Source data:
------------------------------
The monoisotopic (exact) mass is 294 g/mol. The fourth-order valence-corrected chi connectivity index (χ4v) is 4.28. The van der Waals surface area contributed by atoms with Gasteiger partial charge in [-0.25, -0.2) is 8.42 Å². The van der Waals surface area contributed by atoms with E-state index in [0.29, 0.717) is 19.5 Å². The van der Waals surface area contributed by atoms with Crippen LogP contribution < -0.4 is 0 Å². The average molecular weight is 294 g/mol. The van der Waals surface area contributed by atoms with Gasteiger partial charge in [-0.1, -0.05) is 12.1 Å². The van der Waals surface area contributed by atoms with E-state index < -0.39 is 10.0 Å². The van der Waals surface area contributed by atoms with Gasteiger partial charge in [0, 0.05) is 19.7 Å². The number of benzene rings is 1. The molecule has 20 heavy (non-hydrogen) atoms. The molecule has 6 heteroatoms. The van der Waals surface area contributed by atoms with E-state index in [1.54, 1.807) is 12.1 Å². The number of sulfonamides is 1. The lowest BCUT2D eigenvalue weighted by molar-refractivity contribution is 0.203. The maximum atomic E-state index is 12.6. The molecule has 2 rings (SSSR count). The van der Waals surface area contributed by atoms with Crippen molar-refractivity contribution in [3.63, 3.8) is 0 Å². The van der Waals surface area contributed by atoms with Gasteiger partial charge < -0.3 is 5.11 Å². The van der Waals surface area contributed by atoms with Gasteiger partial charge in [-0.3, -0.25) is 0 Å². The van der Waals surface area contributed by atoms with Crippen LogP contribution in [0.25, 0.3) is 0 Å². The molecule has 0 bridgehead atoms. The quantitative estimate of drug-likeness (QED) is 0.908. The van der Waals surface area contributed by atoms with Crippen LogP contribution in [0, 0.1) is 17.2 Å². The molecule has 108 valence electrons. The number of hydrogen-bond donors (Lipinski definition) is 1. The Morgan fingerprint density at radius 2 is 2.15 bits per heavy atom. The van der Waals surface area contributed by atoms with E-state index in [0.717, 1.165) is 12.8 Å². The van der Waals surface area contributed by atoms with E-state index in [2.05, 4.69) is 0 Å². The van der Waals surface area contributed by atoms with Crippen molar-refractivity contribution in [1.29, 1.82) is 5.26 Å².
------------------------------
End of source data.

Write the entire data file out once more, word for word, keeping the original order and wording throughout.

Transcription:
The monoisotopic (exact) mass is 294 g/mol. The fourth-order valence-corrected chi connectivity index (χ4v) is 4.28. The van der Waals surface area contributed by atoms with Gasteiger partial charge in [-0.25, -0.2) is 8.42 Å². The van der Waals surface area contributed by atoms with E-state index in [0.29, 0.717) is 19.5 Å². The van der Waals surface area contributed by atoms with Crippen LogP contribution < -0.4 is 0 Å². The average molecular weight is 294 g/mol. The van der Waals surface area contributed by atoms with Gasteiger partial charge in [-0.1, -0.05) is 12.1 Å². The van der Waals surface area contributed by atoms with E-state index < -0.39 is 10.0 Å². The van der Waals surface area contributed by atoms with Gasteiger partial charge in [0, 0.05) is 19.7 Å². The number of benzene rings is 1. The molecule has 20 heavy (non-hydrogen) atoms. The molecule has 6 heteroatoms. The van der Waals surface area contributed by atoms with E-state index in [1.54, 1.807) is 12.1 Å². The number of sulfonamides is 1. The lowest BCUT2D eigenvalue weighted by molar-refractivity contribution is 0.203. The maximum atomic E-state index is 12.6. The molecule has 2 rings (SSSR count). The van der Waals surface area contributed by atoms with Crippen molar-refractivity contribution in [3.63, 3.8) is 0 Å². The van der Waals surface area contributed by atoms with Gasteiger partial charge < -0.3 is 5.11 Å². The van der Waals surface area contributed by atoms with Gasteiger partial charge in [-0.3, -0.25) is 0 Å². The van der Waals surface area contributed by atoms with Crippen LogP contribution in [0.25, 0.3) is 0 Å². The molecule has 0 bridgehead atoms. The quantitative estimate of drug-likeness (QED) is 0.908. The van der Waals surface area contributed by atoms with Crippen LogP contribution in [0, 0.1) is 17.2 Å². The molecule has 108 valence electrons. The number of hydrogen-bond donors (Lipinski definition) is 1. The Morgan fingerprint density at radius 2 is 2.15 bits per heavy atom. The van der Waals surface area contributed by atoms with E-state index in [0.717, 1.165) is 12.8 Å². The van der Waals surface area contributed by atoms with E-state index in [2.05, 4.69) is 0 Å². The van der Waals surface area contributed by atoms with Crippen molar-refractivity contribution in [1.29, 1.82) is 5.26 Å².